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It is often stated that Humphry Repton landscaped Dagnams. It is by no means certain that he did. What is known is that he did designs for the pond near to the house (Lily Pond) There is no evidence that he did much more than that. All of his major works were usually detailed individually in a "Red Book" one for each contract. No Red Book exists for Dagnams.

Below are references and notes from the illustrated work Repton in Essex it is the result of research undertaken by the Essex Gardens Trust with contributions from Georgina Green of the Woodford Historical Society and it is edited by Fiona Cowell.

In 2011 it was out of print

Below figures 237 and 238 from Fragments

Below is the actual text from Repton's Fragments

FRAGMENT XXXI.
OF WATER FENCES.

IT often happens that a piece of water, whether natural or artificial, forms the boundary of a pleasure-ground near a house, and makes an obvious line of separation betwixt the dressed or mown lawn and the park, or ground fed by cattle. But water is not a sufficient fence on all occasions; for, unless very deep, they will wade through it, and, however deep, deer will swim across. In some cases, as at "Woburn and Long-leate, a wall has been built of sufficient depth below the water-surface, to prevent animals from making good their landing: but in the winter this is no fence; and, while the ice remains, they must be either kept out by a temporary line of hurdles, or driven away into a different part of the park; otherwise, in one fatal night, a herd of deer, or a drove of bullocks, will destroy the produce of years in a shrubbery, pleasure-ground, or flower-garden.
The following expedient occurred to me very recently, on considering the view from the windows at Dagenham, in Essex, a seat of Sir Thomas Neave, Bart. The landscape consists of a park, wooded sufficiently, and the distance presents a pleasing offskip; but the most conspicuous feature is a large circular pond, or pool, with naked banks, from which the cattle are excluded by a hurdle, to prevent their poaching the clay shores. The sight of this hurdle is very offensive; but it is rendered doubly so, by being reflected in the water, where it becomes still more conspicuous by its opposition to the sky. It has long been matter of doubt and difference of opinion, whether it would not be advisable to drain off the water, and make a dry valley or dell, of this unsightly pool which, from its situation, reflects nothing but the sky. Yet there is something so cheerful in the glitter of water, that we must always give it up with reluctance, however ill-placed, or badly shaped; it was, therefore, decided to preserve this pool and to make it an ornamental part of the dressed ground near the house.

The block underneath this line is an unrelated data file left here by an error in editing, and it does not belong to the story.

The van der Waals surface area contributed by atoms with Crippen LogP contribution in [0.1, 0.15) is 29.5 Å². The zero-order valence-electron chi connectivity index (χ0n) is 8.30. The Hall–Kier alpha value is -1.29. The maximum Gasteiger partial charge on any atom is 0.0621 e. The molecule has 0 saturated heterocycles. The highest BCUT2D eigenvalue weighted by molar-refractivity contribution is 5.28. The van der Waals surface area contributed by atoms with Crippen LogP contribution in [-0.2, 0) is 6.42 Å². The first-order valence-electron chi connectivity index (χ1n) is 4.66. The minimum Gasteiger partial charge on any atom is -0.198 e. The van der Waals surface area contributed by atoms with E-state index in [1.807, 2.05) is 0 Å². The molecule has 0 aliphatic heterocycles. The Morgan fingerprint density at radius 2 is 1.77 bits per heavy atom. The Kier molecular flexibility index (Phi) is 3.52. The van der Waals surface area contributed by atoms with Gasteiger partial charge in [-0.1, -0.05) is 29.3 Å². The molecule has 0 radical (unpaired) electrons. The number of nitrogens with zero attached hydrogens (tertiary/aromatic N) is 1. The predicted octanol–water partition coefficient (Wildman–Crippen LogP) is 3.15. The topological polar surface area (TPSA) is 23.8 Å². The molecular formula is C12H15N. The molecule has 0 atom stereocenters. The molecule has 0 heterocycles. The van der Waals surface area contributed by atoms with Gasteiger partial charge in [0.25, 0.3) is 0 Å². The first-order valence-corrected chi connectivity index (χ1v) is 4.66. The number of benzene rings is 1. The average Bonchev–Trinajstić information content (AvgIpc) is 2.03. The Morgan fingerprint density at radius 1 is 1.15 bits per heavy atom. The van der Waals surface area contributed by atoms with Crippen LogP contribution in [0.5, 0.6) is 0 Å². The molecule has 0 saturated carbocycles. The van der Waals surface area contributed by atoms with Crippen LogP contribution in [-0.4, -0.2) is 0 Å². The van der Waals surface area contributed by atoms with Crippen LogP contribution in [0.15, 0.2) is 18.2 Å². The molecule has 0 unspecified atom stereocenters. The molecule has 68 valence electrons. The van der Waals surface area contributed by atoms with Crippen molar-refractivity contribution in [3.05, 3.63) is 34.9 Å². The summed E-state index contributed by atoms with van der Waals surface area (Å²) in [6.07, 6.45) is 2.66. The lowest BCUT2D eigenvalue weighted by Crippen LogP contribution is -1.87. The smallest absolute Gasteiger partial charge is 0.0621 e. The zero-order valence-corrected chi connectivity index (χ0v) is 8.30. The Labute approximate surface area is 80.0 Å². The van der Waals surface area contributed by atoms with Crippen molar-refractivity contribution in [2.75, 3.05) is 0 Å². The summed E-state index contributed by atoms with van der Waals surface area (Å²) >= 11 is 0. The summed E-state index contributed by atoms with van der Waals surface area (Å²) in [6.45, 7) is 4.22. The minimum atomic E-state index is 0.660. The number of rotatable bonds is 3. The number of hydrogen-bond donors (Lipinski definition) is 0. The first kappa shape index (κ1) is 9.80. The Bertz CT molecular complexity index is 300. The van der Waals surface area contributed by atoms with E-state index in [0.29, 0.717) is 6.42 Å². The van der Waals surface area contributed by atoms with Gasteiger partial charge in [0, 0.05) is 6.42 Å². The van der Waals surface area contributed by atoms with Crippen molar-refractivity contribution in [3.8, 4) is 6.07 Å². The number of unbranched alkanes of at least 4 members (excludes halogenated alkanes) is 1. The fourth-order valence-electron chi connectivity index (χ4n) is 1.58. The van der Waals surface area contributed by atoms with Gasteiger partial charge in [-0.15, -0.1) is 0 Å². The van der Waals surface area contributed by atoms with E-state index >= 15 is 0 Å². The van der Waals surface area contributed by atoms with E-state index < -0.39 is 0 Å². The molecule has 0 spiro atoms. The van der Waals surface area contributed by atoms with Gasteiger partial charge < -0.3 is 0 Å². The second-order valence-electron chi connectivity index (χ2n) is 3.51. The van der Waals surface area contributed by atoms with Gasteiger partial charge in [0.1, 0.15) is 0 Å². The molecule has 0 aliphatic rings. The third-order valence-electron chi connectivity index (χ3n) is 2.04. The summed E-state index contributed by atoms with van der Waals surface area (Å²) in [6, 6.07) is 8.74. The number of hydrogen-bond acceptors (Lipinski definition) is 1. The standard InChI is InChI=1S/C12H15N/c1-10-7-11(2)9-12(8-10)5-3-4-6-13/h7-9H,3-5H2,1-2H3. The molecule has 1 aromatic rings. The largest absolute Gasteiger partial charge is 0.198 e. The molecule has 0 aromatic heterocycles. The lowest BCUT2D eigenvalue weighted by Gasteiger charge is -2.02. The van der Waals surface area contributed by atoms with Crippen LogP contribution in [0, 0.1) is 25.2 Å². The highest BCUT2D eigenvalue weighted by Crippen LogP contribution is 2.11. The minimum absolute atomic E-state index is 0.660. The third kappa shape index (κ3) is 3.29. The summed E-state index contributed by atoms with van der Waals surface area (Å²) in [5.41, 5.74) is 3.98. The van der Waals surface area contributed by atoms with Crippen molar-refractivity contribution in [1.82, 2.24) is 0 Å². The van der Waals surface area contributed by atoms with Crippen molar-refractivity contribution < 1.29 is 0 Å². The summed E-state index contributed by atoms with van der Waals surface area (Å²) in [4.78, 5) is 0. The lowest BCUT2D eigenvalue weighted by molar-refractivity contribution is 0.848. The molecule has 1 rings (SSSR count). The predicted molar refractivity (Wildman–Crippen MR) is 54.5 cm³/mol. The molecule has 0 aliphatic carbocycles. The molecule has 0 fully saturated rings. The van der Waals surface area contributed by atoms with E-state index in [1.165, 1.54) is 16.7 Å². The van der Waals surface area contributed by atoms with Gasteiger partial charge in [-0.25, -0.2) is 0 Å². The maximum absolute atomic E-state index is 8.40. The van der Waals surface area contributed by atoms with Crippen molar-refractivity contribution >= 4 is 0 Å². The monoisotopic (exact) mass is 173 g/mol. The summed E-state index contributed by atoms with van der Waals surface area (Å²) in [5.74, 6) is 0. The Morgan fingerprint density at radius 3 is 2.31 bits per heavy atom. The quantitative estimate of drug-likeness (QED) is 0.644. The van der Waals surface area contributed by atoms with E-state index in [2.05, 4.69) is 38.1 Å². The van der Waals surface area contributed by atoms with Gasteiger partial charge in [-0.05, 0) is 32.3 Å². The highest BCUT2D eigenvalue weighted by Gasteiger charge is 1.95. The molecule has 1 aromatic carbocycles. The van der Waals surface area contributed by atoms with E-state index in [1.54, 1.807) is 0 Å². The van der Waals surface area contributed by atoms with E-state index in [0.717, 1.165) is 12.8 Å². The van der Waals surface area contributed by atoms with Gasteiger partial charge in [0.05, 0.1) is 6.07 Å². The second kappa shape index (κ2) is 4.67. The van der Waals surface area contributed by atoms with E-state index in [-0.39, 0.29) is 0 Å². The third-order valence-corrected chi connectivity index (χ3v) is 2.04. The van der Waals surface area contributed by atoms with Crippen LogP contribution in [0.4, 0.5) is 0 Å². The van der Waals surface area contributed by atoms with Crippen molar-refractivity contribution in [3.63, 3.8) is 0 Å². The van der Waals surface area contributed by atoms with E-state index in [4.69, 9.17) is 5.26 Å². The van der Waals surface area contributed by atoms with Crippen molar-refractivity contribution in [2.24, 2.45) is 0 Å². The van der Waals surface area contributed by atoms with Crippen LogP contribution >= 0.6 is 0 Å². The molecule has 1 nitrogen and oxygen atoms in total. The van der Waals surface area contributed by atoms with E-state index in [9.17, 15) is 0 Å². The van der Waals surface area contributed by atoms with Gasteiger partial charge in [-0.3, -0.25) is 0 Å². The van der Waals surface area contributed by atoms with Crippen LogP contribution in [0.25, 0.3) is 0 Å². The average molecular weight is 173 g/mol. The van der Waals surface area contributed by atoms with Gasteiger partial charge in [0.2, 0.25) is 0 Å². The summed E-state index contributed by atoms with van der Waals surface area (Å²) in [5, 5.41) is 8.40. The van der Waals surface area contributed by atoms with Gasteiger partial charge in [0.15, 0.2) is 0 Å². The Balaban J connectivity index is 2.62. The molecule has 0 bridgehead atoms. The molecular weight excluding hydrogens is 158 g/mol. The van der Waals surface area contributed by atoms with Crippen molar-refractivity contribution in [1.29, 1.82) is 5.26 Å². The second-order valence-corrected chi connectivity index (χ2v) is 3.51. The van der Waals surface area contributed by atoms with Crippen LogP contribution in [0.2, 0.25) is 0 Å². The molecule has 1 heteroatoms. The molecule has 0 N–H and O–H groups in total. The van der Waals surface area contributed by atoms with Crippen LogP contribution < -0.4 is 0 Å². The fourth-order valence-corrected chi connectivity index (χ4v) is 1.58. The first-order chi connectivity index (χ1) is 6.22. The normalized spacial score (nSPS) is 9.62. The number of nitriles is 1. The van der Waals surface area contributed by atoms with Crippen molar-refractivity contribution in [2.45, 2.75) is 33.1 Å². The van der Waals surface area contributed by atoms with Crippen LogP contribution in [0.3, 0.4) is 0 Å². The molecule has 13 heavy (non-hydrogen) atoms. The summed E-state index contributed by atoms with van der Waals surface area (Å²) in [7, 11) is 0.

In the stiff clay soil of Essex, there is great objection to admitting cattle to tread down, or poach, the margin of a piece of water so near and immediately opposite to the windows ; yet, to exclude them entirely from the pool, would he to rob the water of the most interesting features of which such a pool is capable, viz. the reflection of moving objects on its banks, and the glitter of its surface when put in motion. Add to this, if cattle can be kept from browsing the boughs which overhang the water, there is nothing more interesting than the contrast made by dark foliage reflected and opposed to those parts of the margin which reflect only the sky. An attempt is made, in the annexed plates [figs. 237 and 238], to represent this effect, which also shews the present appearance of the pool, where no objects are reflected except the sky and the line of hurdles [fig. 237]. To realize this landscape, it is proposed to fence the opposite bank of the pool by such a line of paling as may sweep round the thickets of thorns, and alders, and brushwood, by which they will be concealed, and then a post and chain should sweep into the pool, just below the surface of the water, admitting cattle to stand on a bank, which should be gravelled, or paved, to prevent their sinking into the soil, and discolouring the water.